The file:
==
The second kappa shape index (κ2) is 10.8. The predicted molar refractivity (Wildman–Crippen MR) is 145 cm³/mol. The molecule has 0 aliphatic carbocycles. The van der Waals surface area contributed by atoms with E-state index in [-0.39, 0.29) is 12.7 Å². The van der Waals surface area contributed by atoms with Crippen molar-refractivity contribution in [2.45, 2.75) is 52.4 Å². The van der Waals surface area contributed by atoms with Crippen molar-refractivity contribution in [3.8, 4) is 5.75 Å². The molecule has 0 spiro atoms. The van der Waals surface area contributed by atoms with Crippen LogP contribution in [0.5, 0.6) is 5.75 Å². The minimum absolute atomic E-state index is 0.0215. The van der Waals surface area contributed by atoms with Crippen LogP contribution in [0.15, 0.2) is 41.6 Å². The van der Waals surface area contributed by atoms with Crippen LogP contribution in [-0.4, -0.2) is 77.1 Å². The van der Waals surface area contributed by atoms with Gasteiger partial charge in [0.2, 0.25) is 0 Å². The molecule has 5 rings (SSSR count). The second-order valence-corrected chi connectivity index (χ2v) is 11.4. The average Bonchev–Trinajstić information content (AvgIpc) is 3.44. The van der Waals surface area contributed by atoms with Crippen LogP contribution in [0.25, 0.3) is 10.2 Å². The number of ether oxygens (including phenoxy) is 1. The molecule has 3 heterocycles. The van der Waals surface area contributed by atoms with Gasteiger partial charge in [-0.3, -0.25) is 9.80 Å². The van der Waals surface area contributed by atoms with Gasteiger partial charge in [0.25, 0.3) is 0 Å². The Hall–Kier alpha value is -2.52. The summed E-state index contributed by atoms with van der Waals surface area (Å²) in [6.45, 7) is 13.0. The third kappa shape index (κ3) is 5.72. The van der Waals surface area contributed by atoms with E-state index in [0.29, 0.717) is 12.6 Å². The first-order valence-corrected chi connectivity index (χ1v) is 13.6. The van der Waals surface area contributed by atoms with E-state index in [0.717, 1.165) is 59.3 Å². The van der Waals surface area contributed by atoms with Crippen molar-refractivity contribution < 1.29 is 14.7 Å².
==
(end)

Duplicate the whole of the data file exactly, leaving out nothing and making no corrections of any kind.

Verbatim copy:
The second kappa shape index (κ2) is 10.8. The predicted molar refractivity (Wildman–Crippen MR) is 145 cm³/mol. The molecule has 0 aliphatic carbocycles. The van der Waals surface area contributed by atoms with E-state index in [-0.39, 0.29) is 12.7 Å². The van der Waals surface area contributed by atoms with Crippen molar-refractivity contribution in [2.45, 2.75) is 52.4 Å². The van der Waals surface area contributed by atoms with Crippen molar-refractivity contribution in [3.8, 4) is 5.75 Å². The molecule has 0 spiro atoms. The van der Waals surface area contributed by atoms with Crippen LogP contribution in [0.5, 0.6) is 5.75 Å². The minimum absolute atomic E-state index is 0.0215. The van der Waals surface area contributed by atoms with Crippen LogP contribution in [0.15, 0.2) is 41.6 Å². The van der Waals surface area contributed by atoms with Crippen LogP contribution in [-0.4, -0.2) is 77.1 Å². The van der Waals surface area contributed by atoms with Gasteiger partial charge in [0.2, 0.25) is 0 Å². The molecule has 5 rings (SSSR count). The second-order valence-corrected chi connectivity index (χ2v) is 11.4. The average Bonchev–Trinajstić information content (AvgIpc) is 3.44. The van der Waals surface area contributed by atoms with Crippen LogP contribution in [0.25, 0.3) is 10.2 Å². The number of ether oxygens (including phenoxy) is 1. The molecule has 3 heterocycles. The van der Waals surface area contributed by atoms with Gasteiger partial charge in [-0.3, -0.25) is 9.80 Å². The van der Waals surface area contributed by atoms with Gasteiger partial charge in [0.25, 0.3) is 0 Å². The Hall–Kier alpha value is -2.52. The summed E-state index contributed by atoms with van der Waals surface area (Å²) in [6.45, 7) is 13.0. The third kappa shape index (κ3) is 5.72. The van der Waals surface area contributed by atoms with E-state index in [0.29, 0.717) is 12.6 Å². The first-order valence-corrected chi connectivity index (χ1v) is 13.6. The van der Waals surface area contributed by atoms with E-state index in [0.717, 1.165) is 59.3 Å². The van der Waals surface area contributed by atoms with Crippen molar-refractivity contribution < 1.29 is 14.7 Å².